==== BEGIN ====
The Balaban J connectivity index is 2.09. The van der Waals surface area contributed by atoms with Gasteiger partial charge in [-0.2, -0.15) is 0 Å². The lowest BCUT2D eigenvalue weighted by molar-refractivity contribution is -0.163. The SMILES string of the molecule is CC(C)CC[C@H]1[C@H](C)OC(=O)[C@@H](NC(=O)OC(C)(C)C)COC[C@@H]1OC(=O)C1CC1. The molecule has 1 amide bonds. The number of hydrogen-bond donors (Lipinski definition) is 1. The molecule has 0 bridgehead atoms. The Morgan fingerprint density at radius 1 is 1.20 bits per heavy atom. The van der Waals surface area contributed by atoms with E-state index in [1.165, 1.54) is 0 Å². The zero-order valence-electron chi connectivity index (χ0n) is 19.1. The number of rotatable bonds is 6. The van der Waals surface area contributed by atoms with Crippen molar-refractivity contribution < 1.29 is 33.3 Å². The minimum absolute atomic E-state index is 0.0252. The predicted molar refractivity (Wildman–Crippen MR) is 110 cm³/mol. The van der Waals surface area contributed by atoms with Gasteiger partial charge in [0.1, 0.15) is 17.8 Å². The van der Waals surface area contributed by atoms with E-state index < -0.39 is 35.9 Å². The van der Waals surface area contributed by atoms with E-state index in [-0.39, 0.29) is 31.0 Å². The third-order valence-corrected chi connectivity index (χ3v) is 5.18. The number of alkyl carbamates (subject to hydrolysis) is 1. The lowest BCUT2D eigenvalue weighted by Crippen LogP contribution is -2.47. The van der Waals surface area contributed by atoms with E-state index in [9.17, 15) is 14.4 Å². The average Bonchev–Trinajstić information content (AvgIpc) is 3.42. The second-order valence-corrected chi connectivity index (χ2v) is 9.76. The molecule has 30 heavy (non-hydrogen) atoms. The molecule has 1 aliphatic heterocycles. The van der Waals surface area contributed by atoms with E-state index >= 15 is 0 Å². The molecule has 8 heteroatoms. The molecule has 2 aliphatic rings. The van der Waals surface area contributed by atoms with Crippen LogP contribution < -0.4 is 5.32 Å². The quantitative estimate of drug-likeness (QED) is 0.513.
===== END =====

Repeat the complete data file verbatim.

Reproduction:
The Balaban J connectivity index is 2.09. The van der Waals surface area contributed by atoms with Gasteiger partial charge in [-0.2, -0.15) is 0 Å². The lowest BCUT2D eigenvalue weighted by molar-refractivity contribution is -0.163. The SMILES string of the molecule is CC(C)CC[C@H]1[C@H](C)OC(=O)[C@@H](NC(=O)OC(C)(C)C)COC[C@@H]1OC(=O)C1CC1. The molecule has 1 amide bonds. The number of hydrogen-bond donors (Lipinski definition) is 1. The molecule has 0 bridgehead atoms. The Morgan fingerprint density at radius 1 is 1.20 bits per heavy atom. The van der Waals surface area contributed by atoms with E-state index in [1.165, 1.54) is 0 Å². The zero-order valence-electron chi connectivity index (χ0n) is 19.1. The number of rotatable bonds is 6. The van der Waals surface area contributed by atoms with Crippen molar-refractivity contribution < 1.29 is 33.3 Å². The minimum absolute atomic E-state index is 0.0252. The predicted molar refractivity (Wildman–Crippen MR) is 110 cm³/mol. The van der Waals surface area contributed by atoms with Gasteiger partial charge in [0.1, 0.15) is 17.8 Å². The van der Waals surface area contributed by atoms with E-state index < -0.39 is 35.9 Å². The van der Waals surface area contributed by atoms with E-state index in [-0.39, 0.29) is 31.0 Å². The third-order valence-corrected chi connectivity index (χ3v) is 5.18. The number of alkyl carbamates (subject to hydrolysis) is 1. The lowest BCUT2D eigenvalue weighted by Crippen LogP contribution is -2.47. The van der Waals surface area contributed by atoms with E-state index in [9.17, 15) is 14.4 Å². The average Bonchev–Trinajstić information content (AvgIpc) is 3.42. The second-order valence-corrected chi connectivity index (χ2v) is 9.76. The molecule has 30 heavy (non-hydrogen) atoms. The molecule has 1 aliphatic heterocycles. The van der Waals surface area contributed by atoms with E-state index >= 15 is 0 Å². The molecule has 8 heteroatoms. The molecule has 2 aliphatic rings. The van der Waals surface area contributed by atoms with Crippen LogP contribution < -0.4 is 5.32 Å². The quantitative estimate of drug-likeness (QED) is 0.513.